Names and locations have been changed to protect the innocent, as well as the not so innocent.

When your home is not your own

Our client, Maria Sudan, a doctor, had a small bungalow in addition to her primary residence. She had rented the bungalow in the past without incident. Sergei answered her ad offering the house for rent, agreed to the amount, and advised her that he, his wife and teenaged daughter would be living there. Maria agreed to rent the house to him, and received first and last month's rent in cash.

Every month, for three months, Sergei brought the rent to Maria's home. On the fourth month, Sergei never showed up. Maria went to the bungalow to collect, only to discover that Sergei had never moved in, and was nowhere to be found. The next day, Maria received a call from the police. Their hunt for a man named Gregory, for an unrelated mortgage fraud, had led them to the bungalow, since all his mail was addressed there. Maria did not recognize Gregory's name. The police had traced the property ownership to Gregory, and the ownership records showed he had purchased it from Maria.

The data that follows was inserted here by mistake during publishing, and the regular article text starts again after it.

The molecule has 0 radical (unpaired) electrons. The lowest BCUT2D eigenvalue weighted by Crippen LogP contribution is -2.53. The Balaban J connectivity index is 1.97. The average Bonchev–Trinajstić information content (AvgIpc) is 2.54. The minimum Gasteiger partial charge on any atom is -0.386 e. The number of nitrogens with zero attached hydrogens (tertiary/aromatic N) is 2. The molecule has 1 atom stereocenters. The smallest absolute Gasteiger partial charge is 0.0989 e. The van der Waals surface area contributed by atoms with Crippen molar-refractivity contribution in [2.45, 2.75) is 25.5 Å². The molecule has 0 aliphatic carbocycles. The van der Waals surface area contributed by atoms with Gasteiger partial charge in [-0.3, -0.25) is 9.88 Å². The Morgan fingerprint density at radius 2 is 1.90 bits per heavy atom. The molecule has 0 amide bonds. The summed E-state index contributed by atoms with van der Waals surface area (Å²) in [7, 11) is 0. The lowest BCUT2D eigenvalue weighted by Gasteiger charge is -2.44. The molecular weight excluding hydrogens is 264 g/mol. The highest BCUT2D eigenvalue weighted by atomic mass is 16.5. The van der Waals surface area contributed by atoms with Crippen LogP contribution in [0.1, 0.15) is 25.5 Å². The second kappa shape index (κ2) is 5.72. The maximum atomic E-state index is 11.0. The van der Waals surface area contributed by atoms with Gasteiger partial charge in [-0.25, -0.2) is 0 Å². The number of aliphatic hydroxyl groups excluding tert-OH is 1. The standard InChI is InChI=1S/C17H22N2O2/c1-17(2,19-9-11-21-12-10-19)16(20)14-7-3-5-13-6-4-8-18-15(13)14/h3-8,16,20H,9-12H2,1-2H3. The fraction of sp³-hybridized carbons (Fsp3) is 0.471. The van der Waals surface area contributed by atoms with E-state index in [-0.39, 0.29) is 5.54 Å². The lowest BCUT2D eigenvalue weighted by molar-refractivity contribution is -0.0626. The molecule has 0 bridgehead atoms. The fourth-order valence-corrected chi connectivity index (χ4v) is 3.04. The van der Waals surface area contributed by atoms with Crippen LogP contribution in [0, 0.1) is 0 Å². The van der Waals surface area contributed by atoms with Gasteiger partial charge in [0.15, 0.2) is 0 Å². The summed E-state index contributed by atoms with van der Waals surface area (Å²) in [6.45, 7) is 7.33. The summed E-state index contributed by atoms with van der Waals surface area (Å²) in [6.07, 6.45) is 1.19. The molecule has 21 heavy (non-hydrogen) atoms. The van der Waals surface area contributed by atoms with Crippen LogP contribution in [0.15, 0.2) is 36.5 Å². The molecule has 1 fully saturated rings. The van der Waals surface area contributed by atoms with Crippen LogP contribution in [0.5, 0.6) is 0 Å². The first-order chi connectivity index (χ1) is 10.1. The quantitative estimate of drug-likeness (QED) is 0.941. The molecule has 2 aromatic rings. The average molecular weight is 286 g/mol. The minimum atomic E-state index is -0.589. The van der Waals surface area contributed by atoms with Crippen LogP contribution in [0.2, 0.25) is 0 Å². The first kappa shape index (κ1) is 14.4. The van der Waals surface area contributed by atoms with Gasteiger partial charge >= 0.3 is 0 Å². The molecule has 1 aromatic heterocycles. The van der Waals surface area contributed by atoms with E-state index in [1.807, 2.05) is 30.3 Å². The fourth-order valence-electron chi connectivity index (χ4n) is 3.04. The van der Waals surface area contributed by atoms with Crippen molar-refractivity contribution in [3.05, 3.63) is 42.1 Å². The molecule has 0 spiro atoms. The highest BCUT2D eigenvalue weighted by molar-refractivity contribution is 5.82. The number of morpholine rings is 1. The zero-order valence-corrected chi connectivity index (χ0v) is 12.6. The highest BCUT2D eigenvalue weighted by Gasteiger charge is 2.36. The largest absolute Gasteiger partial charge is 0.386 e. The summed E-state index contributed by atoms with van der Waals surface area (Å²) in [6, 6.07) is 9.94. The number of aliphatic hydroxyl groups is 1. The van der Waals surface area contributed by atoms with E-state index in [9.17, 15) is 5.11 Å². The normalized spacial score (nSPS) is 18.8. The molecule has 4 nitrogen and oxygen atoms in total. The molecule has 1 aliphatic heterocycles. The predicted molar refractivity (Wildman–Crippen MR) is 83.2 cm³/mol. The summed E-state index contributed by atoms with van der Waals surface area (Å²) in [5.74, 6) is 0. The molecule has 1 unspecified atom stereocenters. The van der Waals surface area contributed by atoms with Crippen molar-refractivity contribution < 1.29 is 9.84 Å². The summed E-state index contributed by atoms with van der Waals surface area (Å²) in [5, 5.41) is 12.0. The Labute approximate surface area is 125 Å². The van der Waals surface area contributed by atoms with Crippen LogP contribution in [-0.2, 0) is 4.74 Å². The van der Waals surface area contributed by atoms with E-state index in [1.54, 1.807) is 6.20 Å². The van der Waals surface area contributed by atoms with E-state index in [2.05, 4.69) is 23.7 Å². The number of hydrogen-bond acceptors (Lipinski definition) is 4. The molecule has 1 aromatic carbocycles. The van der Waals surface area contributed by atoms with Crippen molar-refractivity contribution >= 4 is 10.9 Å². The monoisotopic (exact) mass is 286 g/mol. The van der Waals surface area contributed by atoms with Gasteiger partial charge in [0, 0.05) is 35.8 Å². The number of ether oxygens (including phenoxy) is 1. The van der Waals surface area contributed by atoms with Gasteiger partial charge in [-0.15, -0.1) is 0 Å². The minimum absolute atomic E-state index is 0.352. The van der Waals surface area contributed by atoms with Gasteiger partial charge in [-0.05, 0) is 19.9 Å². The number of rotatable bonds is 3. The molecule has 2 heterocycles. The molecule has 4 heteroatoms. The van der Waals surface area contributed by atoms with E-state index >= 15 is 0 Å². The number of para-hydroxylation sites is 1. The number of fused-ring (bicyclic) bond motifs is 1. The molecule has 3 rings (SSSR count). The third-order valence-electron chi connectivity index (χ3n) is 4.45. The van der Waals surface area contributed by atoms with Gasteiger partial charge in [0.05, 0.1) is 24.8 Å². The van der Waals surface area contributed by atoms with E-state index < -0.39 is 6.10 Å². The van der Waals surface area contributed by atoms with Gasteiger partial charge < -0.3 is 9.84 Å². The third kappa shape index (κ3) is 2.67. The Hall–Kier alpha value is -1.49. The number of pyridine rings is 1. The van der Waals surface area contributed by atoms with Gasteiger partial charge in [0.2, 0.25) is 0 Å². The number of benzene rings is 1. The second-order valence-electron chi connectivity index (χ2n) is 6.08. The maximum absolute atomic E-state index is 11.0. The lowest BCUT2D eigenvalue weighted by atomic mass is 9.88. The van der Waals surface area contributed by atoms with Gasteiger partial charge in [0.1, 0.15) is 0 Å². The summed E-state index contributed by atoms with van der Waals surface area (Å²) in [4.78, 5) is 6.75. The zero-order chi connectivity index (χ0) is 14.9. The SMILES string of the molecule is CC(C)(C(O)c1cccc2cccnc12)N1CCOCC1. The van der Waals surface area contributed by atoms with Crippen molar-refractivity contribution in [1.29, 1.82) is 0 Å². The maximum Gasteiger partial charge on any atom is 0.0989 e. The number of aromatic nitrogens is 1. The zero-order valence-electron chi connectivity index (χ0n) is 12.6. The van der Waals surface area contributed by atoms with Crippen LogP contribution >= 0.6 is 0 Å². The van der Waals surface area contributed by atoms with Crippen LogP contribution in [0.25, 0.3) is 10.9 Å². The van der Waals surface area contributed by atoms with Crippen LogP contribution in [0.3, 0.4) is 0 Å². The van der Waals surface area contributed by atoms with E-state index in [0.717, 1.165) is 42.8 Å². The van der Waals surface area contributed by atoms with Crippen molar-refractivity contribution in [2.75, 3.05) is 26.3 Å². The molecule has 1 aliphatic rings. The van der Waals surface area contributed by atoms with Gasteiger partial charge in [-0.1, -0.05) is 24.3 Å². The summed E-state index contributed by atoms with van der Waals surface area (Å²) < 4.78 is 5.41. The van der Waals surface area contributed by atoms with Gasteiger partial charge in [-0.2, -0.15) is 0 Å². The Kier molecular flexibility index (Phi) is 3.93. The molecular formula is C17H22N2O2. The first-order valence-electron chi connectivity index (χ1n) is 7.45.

To complicate matters, Gregory had obtained a mortgage of $325,000 against the house, had never made any payments, and now the house was under power of sale. Maria had to retain a lawyer to have title restored to her and to have the mortgage declared unenforceable.

We were engaged by Maria's lawyer to locate Gregory. This proved impossible, since his identity was completely fake. Also, we were asked to determine if the bank could have detected and prevented the fraudulent mortgage. We provided an expert opinion that, according to Canadian mortgage fraud standards, the bank's underwriter had overlooked many obvious "red flags" of mortgage fraud.





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